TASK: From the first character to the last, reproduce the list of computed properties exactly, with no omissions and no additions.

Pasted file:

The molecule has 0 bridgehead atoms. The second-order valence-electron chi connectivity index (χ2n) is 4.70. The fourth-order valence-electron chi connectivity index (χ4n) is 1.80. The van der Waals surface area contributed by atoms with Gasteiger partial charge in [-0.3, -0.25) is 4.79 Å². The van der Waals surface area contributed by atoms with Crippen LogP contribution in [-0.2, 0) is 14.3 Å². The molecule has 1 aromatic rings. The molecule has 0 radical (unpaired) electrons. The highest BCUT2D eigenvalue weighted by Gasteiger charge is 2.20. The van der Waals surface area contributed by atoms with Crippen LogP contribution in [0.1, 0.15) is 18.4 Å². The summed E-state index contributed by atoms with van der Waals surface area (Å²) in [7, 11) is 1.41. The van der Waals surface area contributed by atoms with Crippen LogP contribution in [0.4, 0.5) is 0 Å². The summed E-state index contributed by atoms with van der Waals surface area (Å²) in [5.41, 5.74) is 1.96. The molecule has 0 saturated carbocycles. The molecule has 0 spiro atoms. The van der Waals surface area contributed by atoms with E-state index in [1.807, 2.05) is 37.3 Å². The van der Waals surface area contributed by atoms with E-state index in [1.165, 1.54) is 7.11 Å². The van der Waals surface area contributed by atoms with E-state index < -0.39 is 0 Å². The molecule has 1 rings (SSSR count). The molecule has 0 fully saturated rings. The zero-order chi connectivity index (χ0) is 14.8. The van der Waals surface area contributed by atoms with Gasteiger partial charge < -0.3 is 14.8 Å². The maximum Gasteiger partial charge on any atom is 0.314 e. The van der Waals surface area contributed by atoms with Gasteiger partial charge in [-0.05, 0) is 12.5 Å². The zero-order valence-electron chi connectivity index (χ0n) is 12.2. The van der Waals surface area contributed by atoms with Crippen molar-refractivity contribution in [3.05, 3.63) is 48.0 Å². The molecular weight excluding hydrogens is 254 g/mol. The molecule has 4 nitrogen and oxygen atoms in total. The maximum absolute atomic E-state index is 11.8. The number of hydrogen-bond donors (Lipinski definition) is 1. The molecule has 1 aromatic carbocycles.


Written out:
The molecule has 0 bridgehead atoms. The second-order valence-electron chi connectivity index (χ2n) is 4.70. The fourth-order valence-electron chi connectivity index (χ4n) is 1.80. The van der Waals surface area contributed by atoms with Gasteiger partial charge in [-0.3, -0.25) is 4.79 Å². The van der Waals surface area contributed by atoms with Crippen LogP contribution in [-0.2, 0) is 14.3 Å². The molecule has 1 aromatic rings. The molecule has 0 radical (unpaired) electrons. The highest BCUT2D eigenvalue weighted by Gasteiger charge is 2.20. The van der Waals surface area contributed by atoms with Crippen LogP contribution in [0.1, 0.15) is 18.4 Å². The summed E-state index contributed by atoms with van der Waals surface area (Å²) in [7, 11) is 1.41. The van der Waals surface area contributed by atoms with Crippen LogP contribution in [0.4, 0.5) is 0 Å². The summed E-state index contributed by atoms with van der Waals surface area (Å²) in [5.41, 5.74) is 1.96. The molecule has 0 saturated carbocycles. The molecule has 0 spiro atoms. The van der Waals surface area contributed by atoms with E-state index in [1.807, 2.05) is 37.3 Å². The van der Waals surface area contributed by atoms with E-state index in [1.165, 1.54) is 7.11 Å². The van der Waals surface area contributed by atoms with E-state index < -0.39 is 0 Å². The molecule has 1 rings (SSSR count). The molecule has 0 fully saturated rings. The zero-order chi connectivity index (χ0) is 14.8. The van der Waals surface area contributed by atoms with Gasteiger partial charge < -0.3 is 14.8 Å². The maximum Gasteiger partial charge on any atom is 0.314 e. The van der Waals surface area contributed by atoms with Gasteiger partial charge in [-0.05, 0) is 12.5 Å². The zero-order valence-electron chi connectivity index (χ0n) is 12.2. The van der Waals surface area contributed by atoms with Crippen molar-refractivity contribution in [3.05, 3.63) is 48.0 Å². The molecular weight excluding hydrogens is 254 g/mol. The molecule has 4 nitrogen and oxygen atoms in total. The maximum absolute atomic E-state index is 11.8. The number of hydrogen-bond donors (Lipinski definition) is 1. The molecule has 1 aromatic carbocycles.